once putting himself in front and while
cheering tlie men on to the charge, received
a bullet in the left breast, and fell from his
horse. He was asked if he tvas hurt, and
replied, ‘‘no, not much,” and in a few mo
ments expired wi hout a struggle.
Gen. Seigle had a very severe struggle
and lost three of his guns. His artillery
horses were shot in their harness, and the
pieces disabled. He endeavored to haul
them off with a number of prisoners he had
taken, but was finally compelled to abandon
them, first however, spiking the guns and
About 1 o’clock in the day the enemy
seemed to be in great disorder and retrea
ting. They set fire to their train of bag
gage wagons. Our forces were too much
fatigued aud cut up to pursue, and the bat
tle may be considered a draw one
The Ist Kansas, Ist Missouri and Ist lowa
regiments suffered the most. Gen. Price
was not killed. There were rumors on the
field that McCullough was killed, but the
rebels denied it.
On Saturday night Dr. Mencher and oth
ers of our army went back with ambulances
to the battle field, to Springfield, to see
about the killed and wounded. They found
the enemy on the field and were consider
Gen. Lyon’s body was treated with great
respect, and was brought back with some of
the wounded to Springfield.
Maj. Sturgis took command in the battle
field after the d< at'i <fG< n Lyon and Ce l.
Seigel took command after the battle.
Our loss is variously estimated at from
150 to 300 killed and several hundred woun
ded. The enemy’s loss is placed at 2,000
killed and wounded. Our boys captured
about 100 horses. One of the enemy’s regi
ments carried two flags, the Confederate and
the stars and stripes.
Gen. Seigel inarched back to Springfield
iu good order. After perfecting his arrange
ments gathering the baggage, blowing up
what powder he could not carry and destroy
ing other property which he did not wish
should fall into the hands of the enemy, he
left Springfield, and on Sunday night en
camped thirty-one miles this side of that
place, the enemy not pursuing.
The only hostility observed during the day
was the firing of a musket from a distance
at the vanguard. Gen. Seigle was confi
dent he could have held Springfield against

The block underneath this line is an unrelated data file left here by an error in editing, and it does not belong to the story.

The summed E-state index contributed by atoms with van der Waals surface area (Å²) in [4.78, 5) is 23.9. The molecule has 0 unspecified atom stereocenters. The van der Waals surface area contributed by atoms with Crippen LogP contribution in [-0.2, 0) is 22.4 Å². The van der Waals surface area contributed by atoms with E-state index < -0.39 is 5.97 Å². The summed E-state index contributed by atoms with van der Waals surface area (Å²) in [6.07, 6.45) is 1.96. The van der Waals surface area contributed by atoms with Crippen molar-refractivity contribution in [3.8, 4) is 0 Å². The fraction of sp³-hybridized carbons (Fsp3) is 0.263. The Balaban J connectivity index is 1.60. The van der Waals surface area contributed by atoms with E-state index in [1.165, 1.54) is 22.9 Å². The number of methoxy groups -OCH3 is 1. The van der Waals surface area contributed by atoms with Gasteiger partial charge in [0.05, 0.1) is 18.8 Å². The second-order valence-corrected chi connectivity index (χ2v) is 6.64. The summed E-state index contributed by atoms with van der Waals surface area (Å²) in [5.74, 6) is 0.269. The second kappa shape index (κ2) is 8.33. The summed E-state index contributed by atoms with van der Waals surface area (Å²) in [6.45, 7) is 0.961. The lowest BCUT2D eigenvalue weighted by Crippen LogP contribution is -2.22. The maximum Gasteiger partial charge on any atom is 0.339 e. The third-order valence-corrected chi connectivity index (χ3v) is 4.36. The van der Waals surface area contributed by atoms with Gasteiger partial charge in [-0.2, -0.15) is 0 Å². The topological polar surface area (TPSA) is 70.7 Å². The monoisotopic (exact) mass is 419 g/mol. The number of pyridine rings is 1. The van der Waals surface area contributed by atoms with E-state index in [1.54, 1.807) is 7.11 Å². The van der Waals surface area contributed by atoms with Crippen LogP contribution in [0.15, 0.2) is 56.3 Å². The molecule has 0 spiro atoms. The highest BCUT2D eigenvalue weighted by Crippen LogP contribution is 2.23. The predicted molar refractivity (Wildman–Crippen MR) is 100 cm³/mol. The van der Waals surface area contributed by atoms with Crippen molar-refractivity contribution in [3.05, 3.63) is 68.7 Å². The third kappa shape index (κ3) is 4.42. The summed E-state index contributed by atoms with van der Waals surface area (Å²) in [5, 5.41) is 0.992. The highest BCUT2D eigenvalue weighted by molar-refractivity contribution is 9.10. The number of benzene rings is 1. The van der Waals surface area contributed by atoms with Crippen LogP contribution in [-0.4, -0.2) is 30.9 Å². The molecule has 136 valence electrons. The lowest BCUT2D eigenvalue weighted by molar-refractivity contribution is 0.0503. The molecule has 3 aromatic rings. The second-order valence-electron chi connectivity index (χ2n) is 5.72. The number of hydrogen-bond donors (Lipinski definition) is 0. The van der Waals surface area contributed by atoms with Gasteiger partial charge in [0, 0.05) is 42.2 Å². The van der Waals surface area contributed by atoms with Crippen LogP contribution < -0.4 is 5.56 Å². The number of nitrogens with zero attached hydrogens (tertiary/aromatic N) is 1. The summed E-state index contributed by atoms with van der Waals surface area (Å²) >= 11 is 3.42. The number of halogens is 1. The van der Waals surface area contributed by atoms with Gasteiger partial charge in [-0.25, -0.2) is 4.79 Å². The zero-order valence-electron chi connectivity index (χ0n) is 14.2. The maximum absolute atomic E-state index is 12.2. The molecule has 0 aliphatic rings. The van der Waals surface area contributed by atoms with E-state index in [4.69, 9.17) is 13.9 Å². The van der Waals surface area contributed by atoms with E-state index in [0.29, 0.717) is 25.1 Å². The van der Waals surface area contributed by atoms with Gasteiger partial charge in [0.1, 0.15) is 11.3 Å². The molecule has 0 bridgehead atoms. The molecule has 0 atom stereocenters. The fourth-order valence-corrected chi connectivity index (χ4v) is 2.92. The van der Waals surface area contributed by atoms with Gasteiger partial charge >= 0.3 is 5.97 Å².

the force t':ey had engaged, but he was fear
ful of reinforcements to the enemy from the
Southwest, and that Lis line of communica
tion to llolla would be cut off.
Gen. Lyon bjguu the attack upon the
receipt of intelligence that the enemy were
expecting reinforcements from Hardee’s
column, which was approaching from the
A portion of the enemy’s artillery was
admirably served. Their infantry was also
i” very severe.
The Springfield Home Guards mere not
in the fight. They, with large numbers of
the citizens of Springfield, are in SeigelV
camp. It was thought that Seigel would
fall back no further than Lebanon, whtrj
reinforcements would meet him.
Sk<*t<‘li ol’ Css***. Hs Cullorli.
In connecti n with th"* recent battle in
Missouri, the following sketch of Gen. Me-
Gulloch, under whose leadership the glori
ous victory was won, will be read with inter
Gen. McCulloch was born in Rutherford
county, Tenn ,in 18] 4. His father Alex
ander McCulloch, was aid-divamp to Gen.
Coffee, and fought under Gen Jackson at
the battles of Talladega, Tallahassee and
Horseshoe during the Creek war. llis fath
er emigrated to Georgia when Hen. was very
young, and Hen was kept at school in Ten
nessee until he was 14 years old. After
this Hen was kept hunting until he was near
*2l. At that time the bears were so bad in
Tennessee that the settlers could not raise
their hogs. Hunting bears in the cane re
quired much caution, and if a man’s gun
snapped he lost his breakfast. Young Mc-
Culloch frequently killed as many as 80
bears in a season, aud never less than 20 in
the course of the winter. This life gave
him a taste for wild adventure and when he
became of age'he determined to goon an expe
dition ti the Ilocky Mountains, and left Lis
home for St. Louis to join a company of
trappers. He arrived too late, however, and
likewise failed in joining a company of Santa
II e returned home, and soon after called
on C<>l. David Crockett, who was making
up an expedition to goto Texas, to take pait
iu the revolution. The whole Southwest at